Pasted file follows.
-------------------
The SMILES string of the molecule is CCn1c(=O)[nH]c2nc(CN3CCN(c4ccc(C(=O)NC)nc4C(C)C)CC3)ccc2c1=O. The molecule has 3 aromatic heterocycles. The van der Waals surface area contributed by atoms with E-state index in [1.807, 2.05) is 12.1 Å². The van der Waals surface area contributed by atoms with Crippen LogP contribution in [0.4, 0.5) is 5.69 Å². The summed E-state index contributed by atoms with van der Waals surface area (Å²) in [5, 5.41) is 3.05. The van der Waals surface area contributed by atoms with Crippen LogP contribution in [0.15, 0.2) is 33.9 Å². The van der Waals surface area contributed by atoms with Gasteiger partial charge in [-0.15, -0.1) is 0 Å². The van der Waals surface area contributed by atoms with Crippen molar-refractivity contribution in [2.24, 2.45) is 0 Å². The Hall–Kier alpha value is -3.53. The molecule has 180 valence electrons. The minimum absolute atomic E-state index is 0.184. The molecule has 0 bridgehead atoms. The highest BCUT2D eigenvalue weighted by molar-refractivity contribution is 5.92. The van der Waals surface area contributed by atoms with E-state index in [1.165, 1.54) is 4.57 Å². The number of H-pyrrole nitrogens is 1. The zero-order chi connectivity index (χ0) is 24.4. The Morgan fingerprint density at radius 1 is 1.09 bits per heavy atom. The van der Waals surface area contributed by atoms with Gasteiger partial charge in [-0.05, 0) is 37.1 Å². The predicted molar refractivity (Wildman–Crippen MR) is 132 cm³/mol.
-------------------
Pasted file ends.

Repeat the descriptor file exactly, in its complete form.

The SMILES string of the molecule is CCn1c(=O)[nH]c2nc(CN3CCN(c4ccc(C(=O)NC)nc4C(C)C)CC3)ccc2c1=O. The molecule has 3 aromatic heterocycles. The van der Waals surface area contributed by atoms with E-state index in [1.807, 2.05) is 12.1 Å². The van der Waals surface area contributed by atoms with Crippen LogP contribution in [0.4, 0.5) is 5.69 Å². The summed E-state index contributed by atoms with van der Waals surface area (Å²) in [5, 5.41) is 3.05. The van der Waals surface area contributed by atoms with Crippen LogP contribution in [0.15, 0.2) is 33.9 Å². The van der Waals surface area contributed by atoms with Gasteiger partial charge in [-0.15, -0.1) is 0 Å². The van der Waals surface area contributed by atoms with Crippen molar-refractivity contribution in [2.24, 2.45) is 0 Å². The Hall–Kier alpha value is -3.53. The molecule has 180 valence electrons. The minimum absolute atomic E-state index is 0.184. The molecule has 0 bridgehead atoms. The highest BCUT2D eigenvalue weighted by molar-refractivity contribution is 5.92. The van der Waals surface area contributed by atoms with E-state index in [1.165, 1.54) is 4.57 Å². The number of H-pyrrole nitrogens is 1. The zero-order chi connectivity index (χ0) is 24.4. The Morgan fingerprint density at radius 1 is 1.09 bits per heavy atom. The van der Waals surface area contributed by atoms with Gasteiger partial charge in [-0.05, 0) is 37.1 Å². The predicted molar refractivity (Wildman–Crippen MR) is 132 cm³/mol.